Call for answers over Blackpool A&E failures
Lives are being '˜put at risk' on the Fylde coast by a lack of funding for the NHS, it has been warned.
It comes after figures revealed Blackpool had by far the worst A&E waiting times in the country in December.
And resort MP Paul Maynard has written to health secretary Jeremy Hunt urging him investigate why Blackpool Victoria Hospital is performing so much worse than others, which are facing the same winter pressures.
While overall patient numbers rose last month, compared to December 2016, there were fewer – 6,028 – arriving at the Vic’s emergency department.
Yet almost 60 per cent of them, far below the 95 per cent target, were left waiting more than four hours – including 75 people who waited more than 12 hours.
A spokesman for the Vic said the increased severity of cases seen at the hospital’s emergency department in December meant they required ‘more care and attention’ prior to admission, leading to the delays.
However, the hospital was unable to say why it’s performance was so much worse than the rest of the country, with the second worst trust seeing more than 57 per cent of A&E patients within the four hour target, compared to 40.1 per cent at the Vic.
Ken Cridland, chairman of Blackpool Against the Cuts, said: “Most hospitals are being affected badly –people are being affected badly. It’s not acceptable. It’s clearly caused by under-funding. Lives are being put at risk.”
He added the problems being faced in the resort ‘would be a lot less if they could provide the right number of nurses and doctors and beds’.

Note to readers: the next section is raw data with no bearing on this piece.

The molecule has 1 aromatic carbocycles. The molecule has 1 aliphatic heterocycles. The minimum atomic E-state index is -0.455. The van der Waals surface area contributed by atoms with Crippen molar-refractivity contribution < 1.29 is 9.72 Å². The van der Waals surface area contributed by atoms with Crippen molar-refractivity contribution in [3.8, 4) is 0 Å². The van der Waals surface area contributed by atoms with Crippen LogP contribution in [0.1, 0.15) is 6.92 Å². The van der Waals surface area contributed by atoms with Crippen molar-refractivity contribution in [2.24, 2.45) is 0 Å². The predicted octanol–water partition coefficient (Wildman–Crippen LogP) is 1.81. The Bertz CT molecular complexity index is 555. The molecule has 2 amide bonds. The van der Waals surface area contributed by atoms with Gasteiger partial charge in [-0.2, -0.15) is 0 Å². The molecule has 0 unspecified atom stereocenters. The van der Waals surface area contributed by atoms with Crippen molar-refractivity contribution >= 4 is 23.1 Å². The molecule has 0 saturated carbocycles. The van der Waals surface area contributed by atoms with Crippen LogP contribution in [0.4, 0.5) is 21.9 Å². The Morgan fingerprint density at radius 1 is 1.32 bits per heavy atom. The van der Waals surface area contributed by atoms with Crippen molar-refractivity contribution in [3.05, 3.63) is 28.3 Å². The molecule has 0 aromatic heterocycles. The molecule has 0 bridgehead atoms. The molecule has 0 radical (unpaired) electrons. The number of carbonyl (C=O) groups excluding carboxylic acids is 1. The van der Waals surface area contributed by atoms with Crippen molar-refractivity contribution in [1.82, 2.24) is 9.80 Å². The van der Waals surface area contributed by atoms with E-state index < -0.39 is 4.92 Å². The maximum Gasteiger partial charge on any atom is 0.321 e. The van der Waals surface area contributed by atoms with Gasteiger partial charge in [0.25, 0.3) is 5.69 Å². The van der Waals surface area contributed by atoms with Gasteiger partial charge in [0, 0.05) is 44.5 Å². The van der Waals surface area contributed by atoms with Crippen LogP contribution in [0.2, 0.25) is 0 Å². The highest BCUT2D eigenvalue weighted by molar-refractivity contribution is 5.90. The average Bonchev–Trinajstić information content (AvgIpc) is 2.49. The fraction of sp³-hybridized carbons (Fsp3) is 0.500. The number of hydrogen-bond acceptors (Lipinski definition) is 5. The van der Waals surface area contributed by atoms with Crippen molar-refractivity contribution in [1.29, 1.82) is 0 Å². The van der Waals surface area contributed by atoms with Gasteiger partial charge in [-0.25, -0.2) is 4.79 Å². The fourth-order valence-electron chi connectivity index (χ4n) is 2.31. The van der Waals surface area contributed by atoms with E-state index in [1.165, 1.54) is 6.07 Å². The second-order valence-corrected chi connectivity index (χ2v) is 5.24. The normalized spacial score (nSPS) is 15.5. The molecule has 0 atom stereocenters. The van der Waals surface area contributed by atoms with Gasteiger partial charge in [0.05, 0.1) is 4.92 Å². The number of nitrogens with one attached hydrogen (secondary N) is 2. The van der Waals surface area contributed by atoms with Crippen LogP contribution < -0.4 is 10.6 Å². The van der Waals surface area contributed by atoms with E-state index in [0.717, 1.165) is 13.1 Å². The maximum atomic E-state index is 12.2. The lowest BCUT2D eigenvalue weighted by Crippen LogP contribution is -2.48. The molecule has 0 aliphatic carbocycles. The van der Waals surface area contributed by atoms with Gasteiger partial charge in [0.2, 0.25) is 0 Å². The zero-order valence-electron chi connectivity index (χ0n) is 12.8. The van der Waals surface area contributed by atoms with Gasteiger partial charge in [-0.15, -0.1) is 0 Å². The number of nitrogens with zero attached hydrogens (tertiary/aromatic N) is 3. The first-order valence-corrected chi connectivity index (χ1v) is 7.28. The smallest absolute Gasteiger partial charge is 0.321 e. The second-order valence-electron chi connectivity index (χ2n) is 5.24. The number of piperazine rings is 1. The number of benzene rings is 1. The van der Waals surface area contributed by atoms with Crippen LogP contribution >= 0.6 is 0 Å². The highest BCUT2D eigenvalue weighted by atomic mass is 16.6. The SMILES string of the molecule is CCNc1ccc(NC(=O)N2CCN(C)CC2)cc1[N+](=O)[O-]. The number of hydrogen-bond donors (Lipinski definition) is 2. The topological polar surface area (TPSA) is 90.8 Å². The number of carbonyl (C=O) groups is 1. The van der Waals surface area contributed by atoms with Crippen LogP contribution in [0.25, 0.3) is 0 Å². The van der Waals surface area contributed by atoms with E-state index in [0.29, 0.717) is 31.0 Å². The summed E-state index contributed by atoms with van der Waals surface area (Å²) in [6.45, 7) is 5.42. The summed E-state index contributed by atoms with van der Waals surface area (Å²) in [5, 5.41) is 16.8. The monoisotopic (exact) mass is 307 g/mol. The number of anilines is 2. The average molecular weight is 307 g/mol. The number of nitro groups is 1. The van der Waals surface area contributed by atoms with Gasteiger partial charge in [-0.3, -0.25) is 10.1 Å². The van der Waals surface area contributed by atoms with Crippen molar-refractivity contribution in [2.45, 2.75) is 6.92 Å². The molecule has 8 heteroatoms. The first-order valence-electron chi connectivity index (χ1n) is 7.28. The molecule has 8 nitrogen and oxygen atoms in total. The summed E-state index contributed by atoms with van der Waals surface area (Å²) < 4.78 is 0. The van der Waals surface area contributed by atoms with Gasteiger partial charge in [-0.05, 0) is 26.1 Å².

Figures published by NHS England on Thursday revealed more than one in seven of the 497 A&E patients in England forced to wait 12 hours or more in December were in Blackpool.
Mr Maynard, MP for Blackpool North and Cleveleys, said: “I am concerned to see such a high percentage of people spending greater than four hours in either accident and emergency or urgent care before being admitted or discharged.
“I do not doubt for a moment the hard work and dedication of those staff on the front line and the huge challenges they face every day. However, it is clear there are issues which need to be addressed.
“Figures for November and December both show a year-on-year drop in performance at Blackpool Victoria Hospital, despite relatively stable patient numbers.
“I have written to the Trust chief executive Wendy Swift asking for urgent explanation of these figures and assurances improvements will be made.”
He added that the Government had provided £350m to ease the winter pressure on hospitals.
Mr Cridland added: “We don’t support any argument that suggests there’s something wrong with the services in Blackpool. Blackpool is suffering from the way the world is running.”